The Center for Inquiry Institute hosted its first expanded summer school in July 2002. It provided, for the first time, college credit, in cooperation with the State University of New York (Empire State College). Students from Malaysia, Uganda, Australia, and Russia attended the conference. A similar program will be held July 6-20, 2003. The faculty will include noted skeptics Professor Richard Wiseman from the United Kingdom and Professor Barry Beyerstein from Vancouver, Canada. The course will be "The Psychology of Belief." The second course, "Reason and Ethics," will be taught by Austin Dacey with other faculty. An exchange program with Moscow State University will bring students from Russia. Students and Research Fellows from Latin America, Asia, Africa, and other parts of the world are expected to participate. Again, course credit is offered for those wishing to avail themselves of it.

In August 2002 a popular course for skeptics was conducted at the University of Oregon by Professor Ray Hyman and colleagues. This will again be offered at University of Oregon August 14-17, 2003.

CSICOP hosted a World Skeptics Congress in June 2002 in Burbank, California, attended by 500 participants from twenty-three countries, including a large delegation from China (headed by Dr. Lin Zixin), India (Sanal Edamaruku), and skeptics from Latin America (Mario Mendez Acosta from M้xico, Manuel Paz y Mi๑o from Per), etc.

A special Congress in Washington, D.C., will be convened April 11-13, 2003, coordinated by Dr. Edward Buckner, on the topic "One Nation Without God: Secularism, Society and Justice." Among the speakers will be Christopher Hitchens, Michael Newdow, Peter Beinart (Editor of The New Republic), Julia Sweeney (of Saturday Night Live), Ibn Warraq, Eugenie Scott, Rob Tielman (Commissioner of Education of the Netherlands), Eddie Tabash, and others.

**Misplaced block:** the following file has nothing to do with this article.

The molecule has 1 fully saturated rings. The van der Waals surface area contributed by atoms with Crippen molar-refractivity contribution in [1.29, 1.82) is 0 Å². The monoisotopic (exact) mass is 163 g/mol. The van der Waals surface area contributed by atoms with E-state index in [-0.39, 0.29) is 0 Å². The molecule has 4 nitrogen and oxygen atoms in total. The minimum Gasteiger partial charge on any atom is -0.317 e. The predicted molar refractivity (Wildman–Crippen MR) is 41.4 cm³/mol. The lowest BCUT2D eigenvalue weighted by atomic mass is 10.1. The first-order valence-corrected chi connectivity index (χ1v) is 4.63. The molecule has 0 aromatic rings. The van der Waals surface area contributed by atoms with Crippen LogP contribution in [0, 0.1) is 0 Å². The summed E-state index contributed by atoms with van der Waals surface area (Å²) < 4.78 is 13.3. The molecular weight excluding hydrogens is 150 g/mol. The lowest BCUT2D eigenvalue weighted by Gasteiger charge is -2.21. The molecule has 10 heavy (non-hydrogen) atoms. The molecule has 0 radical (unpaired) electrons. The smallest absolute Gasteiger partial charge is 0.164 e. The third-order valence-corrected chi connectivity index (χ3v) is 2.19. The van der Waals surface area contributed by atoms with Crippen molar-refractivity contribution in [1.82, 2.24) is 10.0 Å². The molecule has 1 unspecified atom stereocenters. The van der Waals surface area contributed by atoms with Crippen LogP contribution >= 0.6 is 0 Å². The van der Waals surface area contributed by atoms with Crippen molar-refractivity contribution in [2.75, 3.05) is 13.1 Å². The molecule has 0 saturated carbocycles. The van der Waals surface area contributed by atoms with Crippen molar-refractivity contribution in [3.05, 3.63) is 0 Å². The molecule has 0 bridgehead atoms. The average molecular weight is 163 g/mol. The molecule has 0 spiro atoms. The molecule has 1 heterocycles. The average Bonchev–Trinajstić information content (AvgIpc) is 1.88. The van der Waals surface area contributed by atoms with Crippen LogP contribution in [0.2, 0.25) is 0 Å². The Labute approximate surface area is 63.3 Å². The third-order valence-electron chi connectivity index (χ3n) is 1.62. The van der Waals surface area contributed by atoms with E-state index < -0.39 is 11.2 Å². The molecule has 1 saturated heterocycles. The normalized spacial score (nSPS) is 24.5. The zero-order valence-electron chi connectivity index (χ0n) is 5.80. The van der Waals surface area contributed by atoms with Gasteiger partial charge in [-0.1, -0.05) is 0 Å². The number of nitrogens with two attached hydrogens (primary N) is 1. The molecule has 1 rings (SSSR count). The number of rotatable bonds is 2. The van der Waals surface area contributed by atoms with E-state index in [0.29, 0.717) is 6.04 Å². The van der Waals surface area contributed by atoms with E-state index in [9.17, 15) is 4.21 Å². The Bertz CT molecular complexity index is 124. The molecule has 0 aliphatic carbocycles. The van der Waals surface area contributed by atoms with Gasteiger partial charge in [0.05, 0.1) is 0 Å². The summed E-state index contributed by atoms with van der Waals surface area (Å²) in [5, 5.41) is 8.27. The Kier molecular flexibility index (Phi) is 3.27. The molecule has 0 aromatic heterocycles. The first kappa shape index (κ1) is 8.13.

The Campus Freethought Alliance hosted over 100 debates and seminars on college campuses. The debates drew thousands and thousands of students. There are now 137 groups on various campuses in North America and throughout the world. and new ones are being added every month.

CSH also cosponsored a special program commemorating the hundredth anniversary of the birth of Sidney Hook at the City University of New York in October 2002, which received widespread press attention in The New York Times and The New Yorker to The Chronicle of Higher Education, and other media. Among those who participated were Nathan Glazer, Arthur Schlessinger Jr., and Cornell West. The proceedings will be published in 2003 by Prometheus Books in a special collection to be edited by Matthew Cotter, Robert Talisse, and Robert Tempio.

CSH also sponsored a meeting of the Society of Humanist Philosophers at the American Philosophical Association, December 29th, in Philadelphia. The topic under discussion was the writings of Professor Richard Gale, a naturalistic philosopher from Pittsburgh, with criticisms by four theists. A similar meeting will be held in December 2003 at the American Philosophical Association.